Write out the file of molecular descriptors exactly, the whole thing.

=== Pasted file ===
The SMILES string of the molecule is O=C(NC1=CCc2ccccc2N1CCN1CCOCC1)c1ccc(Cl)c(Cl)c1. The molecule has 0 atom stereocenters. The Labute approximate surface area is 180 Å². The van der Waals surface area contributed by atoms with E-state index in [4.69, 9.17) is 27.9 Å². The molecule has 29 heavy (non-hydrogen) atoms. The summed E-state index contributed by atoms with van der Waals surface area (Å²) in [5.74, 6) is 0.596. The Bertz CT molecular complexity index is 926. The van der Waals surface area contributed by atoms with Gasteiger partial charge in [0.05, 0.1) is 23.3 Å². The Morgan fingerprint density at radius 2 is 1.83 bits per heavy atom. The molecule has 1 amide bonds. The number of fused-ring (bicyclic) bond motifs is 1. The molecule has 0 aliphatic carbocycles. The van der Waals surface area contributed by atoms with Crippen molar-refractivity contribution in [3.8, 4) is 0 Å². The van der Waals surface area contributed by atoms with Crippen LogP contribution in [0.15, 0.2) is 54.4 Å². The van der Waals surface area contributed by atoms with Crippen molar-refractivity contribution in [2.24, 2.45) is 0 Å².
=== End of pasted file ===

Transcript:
The SMILES string of the molecule is O=C(NC1=CCc2ccccc2N1CCN1CCOCC1)c1ccc(Cl)c(Cl)c1. The molecule has 0 atom stereocenters. The Labute approximate surface area is 180 Å². The van der Waals surface area contributed by atoms with E-state index in [4.69, 9.17) is 27.9 Å². The molecule has 29 heavy (non-hydrogen) atoms. The summed E-state index contributed by atoms with van der Waals surface area (Å²) in [5.74, 6) is 0.596. The Bertz CT molecular complexity index is 926. The van der Waals surface area contributed by atoms with Gasteiger partial charge in [0.05, 0.1) is 23.3 Å². The Morgan fingerprint density at radius 2 is 1.83 bits per heavy atom. The molecule has 1 amide bonds. The number of fused-ring (bicyclic) bond motifs is 1. The molecule has 0 aliphatic carbocycles. The van der Waals surface area contributed by atoms with Crippen molar-refractivity contribution in [3.8, 4) is 0 Å². The van der Waals surface area contributed by atoms with Crippen LogP contribution in [0.15, 0.2) is 54.4 Å². The van der Waals surface area contributed by atoms with Crippen molar-refractivity contribution in [2.24, 2.45) is 0 Å².